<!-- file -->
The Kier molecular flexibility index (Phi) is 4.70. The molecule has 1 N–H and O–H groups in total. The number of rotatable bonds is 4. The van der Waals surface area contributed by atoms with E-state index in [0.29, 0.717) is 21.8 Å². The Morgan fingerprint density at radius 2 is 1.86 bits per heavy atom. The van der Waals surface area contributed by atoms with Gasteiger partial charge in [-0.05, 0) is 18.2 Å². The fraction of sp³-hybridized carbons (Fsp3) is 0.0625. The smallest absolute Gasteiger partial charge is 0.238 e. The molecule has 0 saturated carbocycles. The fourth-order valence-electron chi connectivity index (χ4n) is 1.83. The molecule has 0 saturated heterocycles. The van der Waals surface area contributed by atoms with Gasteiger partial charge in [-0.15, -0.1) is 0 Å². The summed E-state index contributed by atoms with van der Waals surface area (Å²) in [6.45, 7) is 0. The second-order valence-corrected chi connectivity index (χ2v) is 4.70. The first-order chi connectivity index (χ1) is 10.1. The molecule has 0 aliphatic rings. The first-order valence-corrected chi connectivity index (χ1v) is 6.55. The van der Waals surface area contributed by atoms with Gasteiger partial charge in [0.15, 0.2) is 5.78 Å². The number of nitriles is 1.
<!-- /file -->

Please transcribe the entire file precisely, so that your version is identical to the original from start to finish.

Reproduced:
The Kier molecular flexibility index (Phi) is 4.70. The molecule has 1 N–H and O–H groups in total. The number of rotatable bonds is 4. The van der Waals surface area contributed by atoms with E-state index in [0.29, 0.717) is 21.8 Å². The Morgan fingerprint density at radius 2 is 1.86 bits per heavy atom. The van der Waals surface area contributed by atoms with Gasteiger partial charge in [-0.05, 0) is 18.2 Å². The fraction of sp³-hybridized carbons (Fsp3) is 0.0625. The smallest absolute Gasteiger partial charge is 0.238 e. The molecule has 0 saturated carbocycles. The fourth-order valence-electron chi connectivity index (χ4n) is 1.83. The molecule has 0 saturated heterocycles. The van der Waals surface area contributed by atoms with Gasteiger partial charge in [-0.15, -0.1) is 0 Å². The summed E-state index contributed by atoms with van der Waals surface area (Å²) in [6.45, 7) is 0. The second-order valence-corrected chi connectivity index (χ2v) is 4.70. The first-order chi connectivity index (χ1) is 10.1. The molecule has 0 aliphatic rings. The first-order valence-corrected chi connectivity index (χ1v) is 6.55. The van der Waals surface area contributed by atoms with Gasteiger partial charge in [0.15, 0.2) is 5.78 Å². The number of nitriles is 1.